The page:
Frugality 101: Mindset

I haven’t written too many “how-to” types of posts on frugality. This is mainly because frugality comes natural to me and I do not put much conscious though into being frugal. People do seem to be interested in how I can live on so little so I’m starting a series on frugality to give everyone an idea of how I do it. You might find some of my ideas a little extreme if so you can adapt these ideas to fit your own needs and still be pretty frugal.

I think the most important thing to change when becoming more frugal is your mindset. You need to get out of the mindset that money is the only way to solve problems and that money is the key to happiness. With a little creative thinking you will find that it is often possible to solve problems without spending money or at least without spending too much money. You will also find that there are plenty of things that make you happy that cost no or very little money. I’ll have specific examples of the most common categories as this series goes on but I think it is best to establish the mindset first.

You also need to be conscious of your spending. Many people buy a meal out, the latest bestseller, or some electronic gadget and don’t give the purchase a second thought. I consciously aware of every purchase I make. I don’t agonize over whether I should a McDonald’s extra value meal or not but I am aware that I am unnecessarily spending money and make a mental note of it. Making occasional small, unnecessary purchases of this sort won’t keep you from being frugal but allowing them to become a habit will.

There are several tools you can use to help develop a frugal mindset. Tomorrow I will post about the best tool for helping you develop a frugal mindset and seeing where you have the most room to become more frugal.

Frugality and Weight Loss

scaled perspective
photo credit: billaday

Many bloggers like to compare personal finance and weight loss. It is an easy analogy to make. Both usually involve setting a goal and working toward it. There are fairly simple rules you have to follow to be successful (spend less than you earn, eat fewer calories than you burn) but yet success can be difficult. Following a strict budget is similar to following a strict diet. Both require a measure of self-discipline. It seems that if you are successful at one you should be successful at the other. This isn’t always the case. I have my personal finances under control but am still struggling to lose weight.

I’m not sure why this is. It might be because it is easy for me to not spend money as I don’t have a strong desire to spend money on most things. I do have a strong desire to eat junk food though. This is hard for me to overcome but I think I might be making some progress. I haven’t eaten fast food or bought any junk food so far this month other than my free Mcdonalds. Of course, it is only the eighth day of the month so this isn’t much of an accomplishment but it is better than usual and I feel that I will be able to forego eating junk food this month. What is working now is just thinking of the negative consequences of eating the junk food. This still seems like deprivation though. I want to get in the mindset where eating healthy is its own reward and something I look forward to. I don’t really get excited about eating healthy foods. If you have any ideas on how to change this mindset I would like to hear them.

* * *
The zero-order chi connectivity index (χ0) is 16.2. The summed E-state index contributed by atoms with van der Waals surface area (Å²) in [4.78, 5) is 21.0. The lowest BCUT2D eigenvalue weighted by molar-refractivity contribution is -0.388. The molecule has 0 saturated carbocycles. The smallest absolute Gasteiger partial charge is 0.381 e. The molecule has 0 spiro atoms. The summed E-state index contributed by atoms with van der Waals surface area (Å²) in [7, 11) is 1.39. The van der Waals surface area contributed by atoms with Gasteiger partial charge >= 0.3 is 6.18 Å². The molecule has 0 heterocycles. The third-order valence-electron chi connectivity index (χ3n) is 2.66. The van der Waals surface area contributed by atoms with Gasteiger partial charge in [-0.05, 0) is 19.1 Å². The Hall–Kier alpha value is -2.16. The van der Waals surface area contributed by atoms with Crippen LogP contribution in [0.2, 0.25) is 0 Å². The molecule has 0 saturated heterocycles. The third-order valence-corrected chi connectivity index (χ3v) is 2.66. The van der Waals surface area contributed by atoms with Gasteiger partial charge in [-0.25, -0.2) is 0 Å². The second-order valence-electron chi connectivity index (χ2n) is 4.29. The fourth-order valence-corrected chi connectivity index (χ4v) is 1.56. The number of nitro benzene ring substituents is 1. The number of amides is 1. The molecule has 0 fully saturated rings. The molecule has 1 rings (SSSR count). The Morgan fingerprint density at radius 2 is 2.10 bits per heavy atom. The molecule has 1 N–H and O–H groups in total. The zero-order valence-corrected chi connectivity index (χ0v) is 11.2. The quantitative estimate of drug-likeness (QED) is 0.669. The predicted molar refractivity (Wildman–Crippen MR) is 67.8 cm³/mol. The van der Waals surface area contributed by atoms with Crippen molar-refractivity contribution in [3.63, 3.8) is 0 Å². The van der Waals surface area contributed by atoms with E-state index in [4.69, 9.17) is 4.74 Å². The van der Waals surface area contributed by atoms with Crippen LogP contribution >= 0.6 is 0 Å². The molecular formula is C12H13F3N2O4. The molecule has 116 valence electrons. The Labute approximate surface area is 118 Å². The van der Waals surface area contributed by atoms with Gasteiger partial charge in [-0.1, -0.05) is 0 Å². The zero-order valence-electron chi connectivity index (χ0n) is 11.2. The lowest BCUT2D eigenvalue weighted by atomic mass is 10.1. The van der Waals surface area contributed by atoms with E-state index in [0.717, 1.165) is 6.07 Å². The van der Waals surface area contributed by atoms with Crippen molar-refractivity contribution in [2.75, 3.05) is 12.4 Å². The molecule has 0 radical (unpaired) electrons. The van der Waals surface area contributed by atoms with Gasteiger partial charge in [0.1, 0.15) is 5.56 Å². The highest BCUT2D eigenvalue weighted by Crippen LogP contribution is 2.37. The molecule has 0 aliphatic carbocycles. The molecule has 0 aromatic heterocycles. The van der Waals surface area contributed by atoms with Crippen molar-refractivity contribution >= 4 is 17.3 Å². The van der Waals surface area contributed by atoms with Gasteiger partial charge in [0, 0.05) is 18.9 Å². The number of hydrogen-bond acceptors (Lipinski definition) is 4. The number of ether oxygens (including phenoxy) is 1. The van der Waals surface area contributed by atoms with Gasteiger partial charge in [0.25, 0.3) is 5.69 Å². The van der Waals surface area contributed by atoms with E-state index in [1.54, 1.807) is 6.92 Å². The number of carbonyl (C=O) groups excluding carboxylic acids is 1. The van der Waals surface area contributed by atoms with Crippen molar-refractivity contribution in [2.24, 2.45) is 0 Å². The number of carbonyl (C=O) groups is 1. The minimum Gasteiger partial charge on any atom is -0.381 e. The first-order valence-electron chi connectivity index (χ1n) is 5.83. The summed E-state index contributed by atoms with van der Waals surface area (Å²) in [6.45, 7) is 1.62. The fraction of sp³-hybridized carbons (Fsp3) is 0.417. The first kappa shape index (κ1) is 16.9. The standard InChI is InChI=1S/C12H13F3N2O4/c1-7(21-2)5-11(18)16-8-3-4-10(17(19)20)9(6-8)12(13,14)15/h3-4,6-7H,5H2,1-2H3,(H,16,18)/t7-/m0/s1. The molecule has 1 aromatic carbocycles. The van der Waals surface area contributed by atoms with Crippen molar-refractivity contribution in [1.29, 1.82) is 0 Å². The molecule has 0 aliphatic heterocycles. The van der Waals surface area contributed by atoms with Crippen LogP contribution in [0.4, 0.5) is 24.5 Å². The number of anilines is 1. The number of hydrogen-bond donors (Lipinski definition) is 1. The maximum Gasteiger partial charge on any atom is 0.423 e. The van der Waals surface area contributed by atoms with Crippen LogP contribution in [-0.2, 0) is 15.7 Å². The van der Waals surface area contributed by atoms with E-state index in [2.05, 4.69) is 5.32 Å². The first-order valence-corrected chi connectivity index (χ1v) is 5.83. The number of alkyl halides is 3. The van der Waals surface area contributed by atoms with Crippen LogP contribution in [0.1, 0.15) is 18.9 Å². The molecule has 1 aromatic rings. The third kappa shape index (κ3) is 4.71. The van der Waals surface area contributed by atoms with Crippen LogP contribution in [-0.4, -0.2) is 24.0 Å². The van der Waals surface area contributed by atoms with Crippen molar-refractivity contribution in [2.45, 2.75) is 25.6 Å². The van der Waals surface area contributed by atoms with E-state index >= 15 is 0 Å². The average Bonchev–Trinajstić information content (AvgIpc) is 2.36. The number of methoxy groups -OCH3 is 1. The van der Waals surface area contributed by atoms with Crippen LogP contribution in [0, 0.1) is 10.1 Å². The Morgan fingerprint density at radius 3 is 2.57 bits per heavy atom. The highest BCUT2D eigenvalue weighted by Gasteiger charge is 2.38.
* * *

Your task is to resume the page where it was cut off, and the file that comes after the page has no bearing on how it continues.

Ask Tight Fisted Miser

I’d like to start a weekly feature where I answer any questions my readers might have. You can ask me anything to do with frugality or personal finance. If you want to ask about my upcoming hike or anything else I’ve posted on you can ask that too. Heck, you can ask me anything you want. I won’t guarantee that I’ll answer anything though.

I’m having a hard time coming up with stuff to post about. Most frugality topics seem either too obvious or they have already been written about many times or both. If you have any topic you would like to post about let me know.

Just leave a comment on this post with your question or topic and I’ll do my best to follow up. Thanks.

Frugality and Quality of Life

After reading a post at The Simple Dollar on quality of life and consumer spending it made me think of my own views regarding quality of life and frugality.

In the post Trent argues that consumer purchases do not increase your quality of life. I agree with that to a point. The examples in the post included going out for lunch and seeing a move. Both of these are things I regularly indulge in and I do believe they raise my quality of life.

That does not mean that my quality of life would go down if I didn’t do them though. When I go on my hike I won’t be eating out for lunch very often and will rarely be seeing a movie. I expect my quality of life will be even higher then than it is now.

The difference to me is that I will be choosing to give up those indulgences. I won’t be forced to give them up. This goes to my underlying philosophy of frugality which is that frugality is about choosing to do less expensive things not depriving yourself of things.

The American Dream on a Shoestring

The sixth chapter of Your Money or Your Life deals with frugality. The original version contains 101 frugality tips. I understand that the new version doesn’t have these tips but has a more general discussion on frugality.  This wasn’t an area where I really needed any help but I enjoy reading other’s frugal ideas.  And I guess a few people enjoy reading my frugal ideas or they wouldn’t be reading this blog.  Since the orginal version of this came out there are now tons of blogs and sites dealing with the topic of frugality.  If you want to read more about frugality after reading this chapter of Your Money or Your Life there is plenty of material out there to read.